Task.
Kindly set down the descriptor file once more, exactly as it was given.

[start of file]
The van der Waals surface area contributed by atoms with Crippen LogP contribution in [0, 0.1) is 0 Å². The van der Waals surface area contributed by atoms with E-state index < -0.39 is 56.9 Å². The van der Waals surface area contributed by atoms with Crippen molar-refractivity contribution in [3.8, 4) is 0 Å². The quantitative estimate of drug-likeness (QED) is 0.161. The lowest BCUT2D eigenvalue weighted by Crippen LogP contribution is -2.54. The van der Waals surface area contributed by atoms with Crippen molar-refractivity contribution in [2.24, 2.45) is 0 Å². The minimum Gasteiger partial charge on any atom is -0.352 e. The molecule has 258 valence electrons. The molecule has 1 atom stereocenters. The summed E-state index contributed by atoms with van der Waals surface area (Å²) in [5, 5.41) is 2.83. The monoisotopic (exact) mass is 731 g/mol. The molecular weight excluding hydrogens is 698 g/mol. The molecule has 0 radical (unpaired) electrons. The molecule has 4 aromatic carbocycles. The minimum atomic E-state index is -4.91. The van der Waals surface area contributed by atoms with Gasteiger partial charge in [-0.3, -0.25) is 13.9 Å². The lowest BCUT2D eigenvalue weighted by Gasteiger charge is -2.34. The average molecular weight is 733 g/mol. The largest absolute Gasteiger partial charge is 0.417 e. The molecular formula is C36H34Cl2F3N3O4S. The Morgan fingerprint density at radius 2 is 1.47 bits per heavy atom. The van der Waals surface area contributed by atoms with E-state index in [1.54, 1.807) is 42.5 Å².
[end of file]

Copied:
The van der Waals surface area contributed by atoms with Crippen LogP contribution in [0, 0.1) is 0 Å². The van der Waals surface area contributed by atoms with E-state index < -0.39 is 56.9 Å². The van der Waals surface area contributed by atoms with Crippen molar-refractivity contribution in [3.8, 4) is 0 Å². The quantitative estimate of drug-likeness (QED) is 0.161. The lowest BCUT2D eigenvalue weighted by Crippen LogP contribution is -2.54. The van der Waals surface area contributed by atoms with Crippen molar-refractivity contribution in [2.24, 2.45) is 0 Å². The minimum Gasteiger partial charge on any atom is -0.352 e. The molecule has 258 valence electrons. The molecule has 1 atom stereocenters. The summed E-state index contributed by atoms with van der Waals surface area (Å²) in [5, 5.41) is 2.83. The monoisotopic (exact) mass is 731 g/mol. The molecular weight excluding hydrogens is 698 g/mol. The molecule has 0 radical (unpaired) electrons. The molecule has 4 aromatic carbocycles. The minimum atomic E-state index is -4.91. The van der Waals surface area contributed by atoms with Gasteiger partial charge in [-0.3, -0.25) is 13.9 Å². The lowest BCUT2D eigenvalue weighted by Gasteiger charge is -2.34. The average molecular weight is 733 g/mol. The largest absolute Gasteiger partial charge is 0.417 e. The molecular formula is C36H34Cl2F3N3O4S. The Morgan fingerprint density at radius 2 is 1.47 bits per heavy atom. The van der Waals surface area contributed by atoms with E-state index in [1.54, 1.807) is 42.5 Å².